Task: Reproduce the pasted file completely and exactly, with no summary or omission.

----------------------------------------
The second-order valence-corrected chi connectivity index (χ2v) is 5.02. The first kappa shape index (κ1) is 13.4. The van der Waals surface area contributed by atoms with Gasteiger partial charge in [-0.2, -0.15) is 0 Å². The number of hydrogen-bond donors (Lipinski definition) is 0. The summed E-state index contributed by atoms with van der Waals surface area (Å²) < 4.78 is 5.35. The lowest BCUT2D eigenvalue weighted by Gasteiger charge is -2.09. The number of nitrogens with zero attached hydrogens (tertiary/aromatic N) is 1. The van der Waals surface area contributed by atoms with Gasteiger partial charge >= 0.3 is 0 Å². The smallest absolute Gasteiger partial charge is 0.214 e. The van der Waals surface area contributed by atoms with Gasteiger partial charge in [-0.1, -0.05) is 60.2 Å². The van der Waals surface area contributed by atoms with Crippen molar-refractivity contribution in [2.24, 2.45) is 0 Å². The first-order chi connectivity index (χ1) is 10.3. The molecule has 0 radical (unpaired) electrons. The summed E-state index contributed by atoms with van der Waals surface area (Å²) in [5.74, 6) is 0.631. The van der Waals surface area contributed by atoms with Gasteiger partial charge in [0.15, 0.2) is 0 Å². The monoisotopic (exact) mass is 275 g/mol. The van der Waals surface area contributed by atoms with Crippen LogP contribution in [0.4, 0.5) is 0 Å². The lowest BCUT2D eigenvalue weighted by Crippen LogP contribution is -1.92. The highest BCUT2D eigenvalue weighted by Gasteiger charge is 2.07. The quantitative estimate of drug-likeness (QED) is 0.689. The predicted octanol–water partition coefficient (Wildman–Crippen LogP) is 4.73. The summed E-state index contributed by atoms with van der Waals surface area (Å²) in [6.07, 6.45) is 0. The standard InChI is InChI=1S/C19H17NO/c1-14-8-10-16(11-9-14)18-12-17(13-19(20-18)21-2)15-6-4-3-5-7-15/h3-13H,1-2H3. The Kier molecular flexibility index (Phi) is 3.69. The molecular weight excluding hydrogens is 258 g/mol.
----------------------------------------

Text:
The second-order valence-corrected chi connectivity index (χ2v) is 5.02. The first kappa shape index (κ1) is 13.4. The van der Waals surface area contributed by atoms with Gasteiger partial charge in [-0.2, -0.15) is 0 Å². The number of hydrogen-bond donors (Lipinski definition) is 0. The summed E-state index contributed by atoms with van der Waals surface area (Å²) < 4.78 is 5.35. The lowest BCUT2D eigenvalue weighted by Gasteiger charge is -2.09. The number of nitrogens with zero attached hydrogens (tertiary/aromatic N) is 1. The van der Waals surface area contributed by atoms with Gasteiger partial charge >= 0.3 is 0 Å². The smallest absolute Gasteiger partial charge is 0.214 e. The van der Waals surface area contributed by atoms with Gasteiger partial charge in [-0.1, -0.05) is 60.2 Å². The van der Waals surface area contributed by atoms with Crippen molar-refractivity contribution in [2.24, 2.45) is 0 Å². The first-order chi connectivity index (χ1) is 10.3. The molecule has 0 radical (unpaired) electrons. The summed E-state index contributed by atoms with van der Waals surface area (Å²) in [5.74, 6) is 0.631. The van der Waals surface area contributed by atoms with Gasteiger partial charge in [0.15, 0.2) is 0 Å². The monoisotopic (exact) mass is 275 g/mol. The van der Waals surface area contributed by atoms with Crippen LogP contribution in [0.4, 0.5) is 0 Å². The lowest BCUT2D eigenvalue weighted by Crippen LogP contribution is -1.92. The highest BCUT2D eigenvalue weighted by Gasteiger charge is 2.07. The quantitative estimate of drug-likeness (QED) is 0.689. The predicted octanol–water partition coefficient (Wildman–Crippen LogP) is 4.73. The summed E-state index contributed by atoms with van der Waals surface area (Å²) in [6.07, 6.45) is 0. The standard InChI is InChI=1S/C19H17NO/c1-14-8-10-16(11-9-14)18-12-17(13-19(20-18)21-2)15-6-4-3-5-7-15/h3-13H,1-2H3. The Kier molecular flexibility index (Phi) is 3.69. The molecular weight excluding hydrogens is 258 g/mol.